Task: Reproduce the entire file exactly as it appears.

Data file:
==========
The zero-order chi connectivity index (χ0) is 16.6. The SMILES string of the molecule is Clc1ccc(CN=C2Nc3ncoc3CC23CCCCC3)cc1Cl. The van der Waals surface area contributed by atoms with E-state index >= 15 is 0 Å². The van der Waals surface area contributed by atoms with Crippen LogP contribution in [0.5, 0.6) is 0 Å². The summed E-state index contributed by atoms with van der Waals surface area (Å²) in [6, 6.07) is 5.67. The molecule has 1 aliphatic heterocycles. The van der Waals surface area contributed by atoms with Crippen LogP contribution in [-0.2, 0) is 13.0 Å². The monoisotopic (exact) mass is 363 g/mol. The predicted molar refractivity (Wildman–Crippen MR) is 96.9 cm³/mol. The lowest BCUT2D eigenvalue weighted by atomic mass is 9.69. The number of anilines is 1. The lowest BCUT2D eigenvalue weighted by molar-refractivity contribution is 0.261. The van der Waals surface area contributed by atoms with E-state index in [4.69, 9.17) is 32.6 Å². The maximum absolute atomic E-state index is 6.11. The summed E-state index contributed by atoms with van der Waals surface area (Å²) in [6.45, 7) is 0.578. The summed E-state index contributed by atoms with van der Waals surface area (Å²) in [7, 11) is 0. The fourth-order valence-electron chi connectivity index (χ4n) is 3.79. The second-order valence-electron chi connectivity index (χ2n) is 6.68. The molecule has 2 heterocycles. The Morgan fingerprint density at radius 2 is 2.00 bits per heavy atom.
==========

The zero-order chi connectivity index (χ0) is 16.6. The SMILES string of the molecule is Clc1ccc(CN=C2Nc3ncoc3CC23CCCCC3)cc1Cl. The van der Waals surface area contributed by atoms with E-state index >= 15 is 0 Å². The van der Waals surface area contributed by atoms with Crippen LogP contribution in [0.5, 0.6) is 0 Å². The summed E-state index contributed by atoms with van der Waals surface area (Å²) in [6, 6.07) is 5.67. The molecule has 1 aliphatic heterocycles. The van der Waals surface area contributed by atoms with Crippen LogP contribution in [-0.2, 0) is 13.0 Å². The monoisotopic (exact) mass is 363 g/mol. The predicted molar refractivity (Wildman–Crippen MR) is 96.9 cm³/mol. The lowest BCUT2D eigenvalue weighted by atomic mass is 9.69. The number of anilines is 1. The lowest BCUT2D eigenvalue weighted by molar-refractivity contribution is 0.261. The van der Waals surface area contributed by atoms with E-state index in [4.69, 9.17) is 32.6 Å². The maximum absolute atomic E-state index is 6.11. The summed E-state index contributed by atoms with van der Waals surface area (Å²) in [6.45, 7) is 0.578. The summed E-state index contributed by atoms with van der Waals surface area (Å²) in [7, 11) is 0. The fourth-order valence-electron chi connectivity index (χ4n) is 3.79. The second-order valence-electron chi connectivity index (χ2n) is 6.68. The molecule has 2 heterocycles. The Morgan fingerprint density at radius 2 is 2.00 bits per heavy atom.